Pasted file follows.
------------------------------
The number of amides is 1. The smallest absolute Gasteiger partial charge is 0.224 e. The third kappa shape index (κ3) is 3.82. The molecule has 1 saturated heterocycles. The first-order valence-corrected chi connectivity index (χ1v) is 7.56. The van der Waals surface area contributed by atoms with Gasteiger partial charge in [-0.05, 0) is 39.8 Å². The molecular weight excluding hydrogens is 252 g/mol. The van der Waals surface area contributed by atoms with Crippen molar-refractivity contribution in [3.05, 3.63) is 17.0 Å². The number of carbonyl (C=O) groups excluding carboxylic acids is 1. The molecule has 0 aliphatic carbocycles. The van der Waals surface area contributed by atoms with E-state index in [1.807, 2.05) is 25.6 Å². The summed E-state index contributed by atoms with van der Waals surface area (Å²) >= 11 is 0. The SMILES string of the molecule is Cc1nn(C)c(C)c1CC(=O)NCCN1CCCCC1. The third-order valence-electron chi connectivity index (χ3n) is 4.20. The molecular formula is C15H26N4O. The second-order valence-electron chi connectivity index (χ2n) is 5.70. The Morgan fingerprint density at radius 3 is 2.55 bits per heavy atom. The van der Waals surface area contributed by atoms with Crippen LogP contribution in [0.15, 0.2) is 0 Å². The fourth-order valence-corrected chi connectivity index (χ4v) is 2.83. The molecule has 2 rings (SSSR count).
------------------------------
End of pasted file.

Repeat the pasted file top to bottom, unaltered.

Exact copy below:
The number of amides is 1. The smallest absolute Gasteiger partial charge is 0.224 e. The third kappa shape index (κ3) is 3.82. The molecule has 1 saturated heterocycles. The first-order valence-corrected chi connectivity index (χ1v) is 7.56. The van der Waals surface area contributed by atoms with Gasteiger partial charge in [-0.05, 0) is 39.8 Å². The molecular weight excluding hydrogens is 252 g/mol. The van der Waals surface area contributed by atoms with Crippen molar-refractivity contribution in [3.05, 3.63) is 17.0 Å². The number of carbonyl (C=O) groups excluding carboxylic acids is 1. The molecule has 0 aliphatic carbocycles. The van der Waals surface area contributed by atoms with E-state index in [1.807, 2.05) is 25.6 Å². The summed E-state index contributed by atoms with van der Waals surface area (Å²) >= 11 is 0. The SMILES string of the molecule is Cc1nn(C)c(C)c1CC(=O)NCCN1CCCCC1. The third-order valence-electron chi connectivity index (χ3n) is 4.20. The molecular formula is C15H26N4O. The second-order valence-electron chi connectivity index (χ2n) is 5.70. The Morgan fingerprint density at radius 3 is 2.55 bits per heavy atom. The van der Waals surface area contributed by atoms with Crippen LogP contribution in [0.15, 0.2) is 0 Å². The fourth-order valence-corrected chi connectivity index (χ4v) is 2.83. The molecule has 2 rings (SSSR count).